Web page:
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Your source to discuss and learn about education in Georgia and the nation and share opinions and news with Maureen Downey

Should test scores matter 50 or 30 percent in teacher evals? Or at all?

I asked Jim Arnold, former Pelham City Schools superintendent, what he thinks of the bills in the General Assembly addressing teacher evaluations.

Here is his response:

By Jim Arnold

My dad was a police officer for 26 years in Jackson, Miss. My brothers and I were subject to almost daily interrogations from a trained professional. Partly because he controlled the car keys and the family finances and partly because we had a healthy respect for his occasional use of corporal punishment, we were denied the use of our Fifth Amendment rights concerning self-incrimination.

We did, however, learn from our mistakes, and became experts at answering his questions in ways that did not, at least too much, incriminate us and our teenage friends. We also became, through observation of and participation in dad’s investigative techniques, experts at detecting bovine scatology when we heard it. He once pointed to a newspaper story of a Mississippi politician who proposed a 75 percent raise for members of the Legislature. Public outcry was immediate and overwhelmingly negative, so a second politician came immediately to his colleagues’ defense.

The story shows how public figures can make bad ideas more palatable for the public, but regardless of how you present it, a bad idea is a bad idea no matter the degree to which it is implemented.

Cutting the percentage that student test scores count from 50 percent to 30 percent for public school teachers and from 70 percent to 40 percent for principals is a good idea but does not solve the problem. The real issue here is the Georgia Legislature has allowed student test scores any place in evaluations of public school educators.

Consider this statement from the American Statistical Association “Statement on Using Value-Added Models for Educational Assessment” April 8, 2014, Executive Summary:

“VAMs are generally based on standardized test scores, and do not directly measure potential teacher contributions toward other student outcomes. VAMs typically measure correlation, not causation: Effects – positive or negative – attributed to a teacher may actually be caused by other factors that are not captured in the model. Under some conditions, VAM scores and rankings can change substantially when a different model or test is used, and a thorough analysis should be undertaken to evaluate the sensitivity of estimates to different models. VAMs should be viewed within the context of quality improvement, which distinguishes aspects of quality that can be attributed to the system from those that can be attributed tom individual teachers, teacher preparation programs, or schools. Most VAM studies find that teachers account for about 1% to 14% of the variability in test scores, and that the majority of opportunities for quality improvement are found in the system-level conditions. Ranking teachers by their VAM scores can have unintended consequences.”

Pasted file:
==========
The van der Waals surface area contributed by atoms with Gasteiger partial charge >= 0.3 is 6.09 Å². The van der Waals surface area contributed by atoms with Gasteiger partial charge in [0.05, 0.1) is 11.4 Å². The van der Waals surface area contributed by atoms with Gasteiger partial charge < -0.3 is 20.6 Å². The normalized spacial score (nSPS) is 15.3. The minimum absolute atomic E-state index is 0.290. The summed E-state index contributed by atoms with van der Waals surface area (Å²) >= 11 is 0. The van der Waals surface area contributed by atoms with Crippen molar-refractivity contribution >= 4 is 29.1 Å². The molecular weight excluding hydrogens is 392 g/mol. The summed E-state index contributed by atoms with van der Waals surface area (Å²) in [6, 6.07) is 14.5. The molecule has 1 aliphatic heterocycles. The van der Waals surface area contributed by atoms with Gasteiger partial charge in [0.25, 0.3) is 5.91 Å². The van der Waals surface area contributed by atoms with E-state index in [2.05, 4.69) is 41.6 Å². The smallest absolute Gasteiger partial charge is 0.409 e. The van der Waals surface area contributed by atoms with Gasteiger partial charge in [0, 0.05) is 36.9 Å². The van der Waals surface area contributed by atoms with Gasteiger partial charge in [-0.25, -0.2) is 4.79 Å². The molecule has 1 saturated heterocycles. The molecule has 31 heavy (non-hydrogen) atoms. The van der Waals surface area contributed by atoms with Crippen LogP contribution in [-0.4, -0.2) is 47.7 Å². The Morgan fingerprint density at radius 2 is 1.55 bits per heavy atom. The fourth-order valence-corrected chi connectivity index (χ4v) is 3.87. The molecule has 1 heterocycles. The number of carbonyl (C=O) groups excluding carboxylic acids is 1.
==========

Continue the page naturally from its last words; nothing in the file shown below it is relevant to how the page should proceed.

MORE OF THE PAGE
So while Senate Bill 364 and House Bill 1061 mitigate the effect of a bad idea, they don't remove it completely. These two bills simply make a poor initial decision to include value added measures in teacher evaluations, one made without any research supportive of such a position and made to serve a political end rather than an educational one, a little more palatable to teachers. Test scores are excellent determinants of where and who you teach. They are worse than useless at anything else. 

There are several excellent ideas in State Rep. Tom Dickson's House Bill 1061 that teachers can support. The idea of experienced teachers serving as mentors for their less experienced colleagues is a proven best practice method already employed by successful schools and systems. His idea of improving instruction and leadership rather than punishing behavior works with students and will work with teachers and administrators also.

Consider these points from Finland:

•There are no mandated standardized tests in Finland, apart from one exam at the end of students’ senior year in high school.

•There are no rankings, no comparisons or competition between students, schools or regions. Finland’s schools are publicly funded.

•The people in the government agencies running them, from national officials to local authorities, are educators, not business people, military leaders or career politicians.

•Every school has the same national goals and draws from the same pool of university-trained educators. The result is that a Finnish child has a good shot at getting the same quality education no matter whether he or she lives in a rural village or a university town.

Perhaps the key to turning evaluations into an effective and efficient tool for improving teaching and learning can be found in a suggestion from the spouse of an elementary principal in Georgia:  “The state Legislature and the DOE need to stop micromanaging the process…”

I would add that involving teachers in the process of determining educational policy would seem to be a common sense item that has all too often been ignored by the governor and the Georgia Legislature.

I am glad Rep. Dickson, a former teacher, principal and school superintendent, has a place at the table of educational policy making. I would hope that more legislators seek the opinions and advice of Georgia’s teachers when formulating educational policies. Until then, it would appear that the beatings will continue until morale improves.

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About the Author

Maureen Downey has written editorials and opinion pieces about local, state and federal education policy since the 1990s.